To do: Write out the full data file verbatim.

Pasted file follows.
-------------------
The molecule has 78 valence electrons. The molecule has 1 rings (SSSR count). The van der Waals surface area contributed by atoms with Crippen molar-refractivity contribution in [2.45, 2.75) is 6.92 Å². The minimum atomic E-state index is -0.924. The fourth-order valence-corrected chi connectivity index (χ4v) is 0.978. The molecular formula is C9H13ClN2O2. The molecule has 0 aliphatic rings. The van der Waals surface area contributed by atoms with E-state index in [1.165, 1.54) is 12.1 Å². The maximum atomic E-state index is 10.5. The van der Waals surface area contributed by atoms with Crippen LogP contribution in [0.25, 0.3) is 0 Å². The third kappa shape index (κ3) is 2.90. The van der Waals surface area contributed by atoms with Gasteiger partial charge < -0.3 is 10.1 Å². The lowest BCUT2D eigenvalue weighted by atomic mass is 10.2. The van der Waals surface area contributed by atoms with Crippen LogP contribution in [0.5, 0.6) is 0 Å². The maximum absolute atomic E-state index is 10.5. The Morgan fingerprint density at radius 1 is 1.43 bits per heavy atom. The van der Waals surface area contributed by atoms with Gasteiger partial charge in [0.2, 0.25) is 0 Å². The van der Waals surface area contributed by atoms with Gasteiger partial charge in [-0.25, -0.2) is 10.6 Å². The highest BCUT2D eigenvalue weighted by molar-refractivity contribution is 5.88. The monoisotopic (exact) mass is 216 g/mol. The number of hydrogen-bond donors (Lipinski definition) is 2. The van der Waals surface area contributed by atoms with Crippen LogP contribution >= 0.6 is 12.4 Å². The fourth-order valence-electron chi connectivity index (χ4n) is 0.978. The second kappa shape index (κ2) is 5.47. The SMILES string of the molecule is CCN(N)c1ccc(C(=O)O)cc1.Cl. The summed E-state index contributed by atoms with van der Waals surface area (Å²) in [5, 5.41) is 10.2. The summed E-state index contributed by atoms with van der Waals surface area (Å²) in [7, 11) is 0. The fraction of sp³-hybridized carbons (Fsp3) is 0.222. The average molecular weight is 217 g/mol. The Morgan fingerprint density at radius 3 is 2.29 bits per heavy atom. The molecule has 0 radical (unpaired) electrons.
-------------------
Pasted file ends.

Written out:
The molecule has 78 valence electrons. The molecule has 1 rings (SSSR count). The van der Waals surface area contributed by atoms with Crippen molar-refractivity contribution in [2.45, 2.75) is 6.92 Å². The minimum atomic E-state index is -0.924. The fourth-order valence-corrected chi connectivity index (χ4v) is 0.978. The molecular formula is C9H13ClN2O2. The molecule has 0 aliphatic rings. The van der Waals surface area contributed by atoms with E-state index in [1.165, 1.54) is 12.1 Å². The maximum atomic E-state index is 10.5. The van der Waals surface area contributed by atoms with Crippen LogP contribution in [0.25, 0.3) is 0 Å². The third kappa shape index (κ3) is 2.90. The van der Waals surface area contributed by atoms with Gasteiger partial charge < -0.3 is 10.1 Å². The lowest BCUT2D eigenvalue weighted by atomic mass is 10.2. The van der Waals surface area contributed by atoms with Crippen LogP contribution in [0.5, 0.6) is 0 Å². The maximum absolute atomic E-state index is 10.5. The Morgan fingerprint density at radius 1 is 1.43 bits per heavy atom. The van der Waals surface area contributed by atoms with Gasteiger partial charge in [0.2, 0.25) is 0 Å². The van der Waals surface area contributed by atoms with Gasteiger partial charge in [-0.25, -0.2) is 10.6 Å². The highest BCUT2D eigenvalue weighted by molar-refractivity contribution is 5.88. The monoisotopic (exact) mass is 216 g/mol. The number of hydrogen-bond donors (Lipinski definition) is 2. The van der Waals surface area contributed by atoms with Crippen LogP contribution >= 0.6 is 12.4 Å². The fourth-order valence-electron chi connectivity index (χ4n) is 0.978. The second kappa shape index (κ2) is 5.47. The SMILES string of the molecule is CCN(N)c1ccc(C(=O)O)cc1.Cl. The summed E-state index contributed by atoms with van der Waals surface area (Å²) in [5, 5.41) is 10.2. The summed E-state index contributed by atoms with van der Waals surface area (Å²) in [7, 11) is 0. The fraction of sp³-hybridized carbons (Fsp3) is 0.222. The average molecular weight is 217 g/mol. The Morgan fingerprint density at radius 3 is 2.29 bits per heavy atom. The molecule has 0 radical (unpaired) electrons.